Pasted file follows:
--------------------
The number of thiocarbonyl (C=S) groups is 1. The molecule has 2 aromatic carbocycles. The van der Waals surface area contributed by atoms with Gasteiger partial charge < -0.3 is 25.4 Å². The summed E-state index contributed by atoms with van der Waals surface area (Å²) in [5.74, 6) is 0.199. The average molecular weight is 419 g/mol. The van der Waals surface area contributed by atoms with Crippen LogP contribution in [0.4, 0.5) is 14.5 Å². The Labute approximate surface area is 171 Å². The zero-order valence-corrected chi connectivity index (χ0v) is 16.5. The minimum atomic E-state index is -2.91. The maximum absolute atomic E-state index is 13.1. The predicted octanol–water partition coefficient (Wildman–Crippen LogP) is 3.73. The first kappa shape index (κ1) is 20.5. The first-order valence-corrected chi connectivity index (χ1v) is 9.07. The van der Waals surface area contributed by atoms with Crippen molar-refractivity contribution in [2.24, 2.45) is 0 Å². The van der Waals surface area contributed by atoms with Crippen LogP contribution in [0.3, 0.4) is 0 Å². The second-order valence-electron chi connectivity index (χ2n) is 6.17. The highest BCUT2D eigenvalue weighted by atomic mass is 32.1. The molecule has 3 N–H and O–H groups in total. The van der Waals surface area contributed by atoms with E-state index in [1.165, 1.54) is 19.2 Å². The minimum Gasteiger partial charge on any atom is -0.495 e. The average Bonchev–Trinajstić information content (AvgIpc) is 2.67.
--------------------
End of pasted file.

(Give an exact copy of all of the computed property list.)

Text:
The number of thiocarbonyl (C=S) groups is 1. The molecule has 2 aromatic carbocycles. The van der Waals surface area contributed by atoms with Gasteiger partial charge < -0.3 is 25.4 Å². The summed E-state index contributed by atoms with van der Waals surface area (Å²) in [5.74, 6) is 0.199. The average molecular weight is 419 g/mol. The van der Waals surface area contributed by atoms with Crippen LogP contribution in [0.4, 0.5) is 14.5 Å². The Labute approximate surface area is 171 Å². The zero-order valence-corrected chi connectivity index (χ0v) is 16.5. The minimum atomic E-state index is -2.91. The maximum absolute atomic E-state index is 13.1. The predicted octanol–water partition coefficient (Wildman–Crippen LogP) is 3.73. The first kappa shape index (κ1) is 20.5. The first-order valence-corrected chi connectivity index (χ1v) is 9.07. The van der Waals surface area contributed by atoms with Crippen molar-refractivity contribution in [2.24, 2.45) is 0 Å². The van der Waals surface area contributed by atoms with Crippen LogP contribution in [0.3, 0.4) is 0 Å². The second-order valence-electron chi connectivity index (χ2n) is 6.17. The highest BCUT2D eigenvalue weighted by atomic mass is 32.1. The molecule has 3 N–H and O–H groups in total. The van der Waals surface area contributed by atoms with E-state index in [1.165, 1.54) is 19.2 Å². The minimum Gasteiger partial charge on any atom is -0.495 e. The average Bonchev–Trinajstić information content (AvgIpc) is 2.67.